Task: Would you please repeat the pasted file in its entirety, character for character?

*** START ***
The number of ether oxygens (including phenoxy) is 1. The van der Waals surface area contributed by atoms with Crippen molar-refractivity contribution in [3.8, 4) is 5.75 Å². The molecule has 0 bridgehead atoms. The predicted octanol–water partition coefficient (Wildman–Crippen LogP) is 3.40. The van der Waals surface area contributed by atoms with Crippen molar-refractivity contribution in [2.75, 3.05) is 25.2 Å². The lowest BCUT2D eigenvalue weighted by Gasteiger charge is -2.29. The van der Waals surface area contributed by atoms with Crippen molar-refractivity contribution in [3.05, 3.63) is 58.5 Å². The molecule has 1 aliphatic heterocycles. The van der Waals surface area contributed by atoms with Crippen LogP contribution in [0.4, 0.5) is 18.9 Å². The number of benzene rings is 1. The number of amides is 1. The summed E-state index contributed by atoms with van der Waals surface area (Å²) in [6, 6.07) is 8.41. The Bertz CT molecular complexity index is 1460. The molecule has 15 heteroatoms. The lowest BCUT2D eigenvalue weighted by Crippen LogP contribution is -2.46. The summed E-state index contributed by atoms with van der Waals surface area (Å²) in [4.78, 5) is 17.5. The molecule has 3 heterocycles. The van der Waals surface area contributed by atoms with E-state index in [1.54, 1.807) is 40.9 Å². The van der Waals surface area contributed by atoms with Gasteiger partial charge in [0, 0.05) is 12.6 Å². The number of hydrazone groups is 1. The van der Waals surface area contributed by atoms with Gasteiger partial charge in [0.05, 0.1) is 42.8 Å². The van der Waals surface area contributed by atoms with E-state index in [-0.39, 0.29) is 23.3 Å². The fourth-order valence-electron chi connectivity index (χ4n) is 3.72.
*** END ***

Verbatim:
The number of ether oxygens (including phenoxy) is 1. The van der Waals surface area contributed by atoms with Crippen molar-refractivity contribution in [3.8, 4) is 5.75 Å². The molecule has 0 bridgehead atoms. The predicted octanol–water partition coefficient (Wildman–Crippen LogP) is 3.40. The van der Waals surface area contributed by atoms with Crippen molar-refractivity contribution in [2.75, 3.05) is 25.2 Å². The lowest BCUT2D eigenvalue weighted by Gasteiger charge is -2.29. The van der Waals surface area contributed by atoms with Crippen molar-refractivity contribution in [3.05, 3.63) is 58.5 Å². The molecule has 1 aliphatic heterocycles. The van der Waals surface area contributed by atoms with Crippen LogP contribution in [0.4, 0.5) is 18.9 Å². The number of benzene rings is 1. The number of amides is 1. The summed E-state index contributed by atoms with van der Waals surface area (Å²) in [6, 6.07) is 8.41. The Bertz CT molecular complexity index is 1460. The molecule has 15 heteroatoms. The lowest BCUT2D eigenvalue weighted by Crippen LogP contribution is -2.46. The summed E-state index contributed by atoms with van der Waals surface area (Å²) in [4.78, 5) is 17.5. The molecule has 3 heterocycles. The van der Waals surface area contributed by atoms with E-state index in [1.54, 1.807) is 40.9 Å². The van der Waals surface area contributed by atoms with Gasteiger partial charge in [0, 0.05) is 12.6 Å². The number of hydrazone groups is 1. The van der Waals surface area contributed by atoms with Gasteiger partial charge in [0.05, 0.1) is 42.8 Å². The van der Waals surface area contributed by atoms with E-state index in [-0.39, 0.29) is 23.3 Å². The fourth-order valence-electron chi connectivity index (χ4n) is 3.72.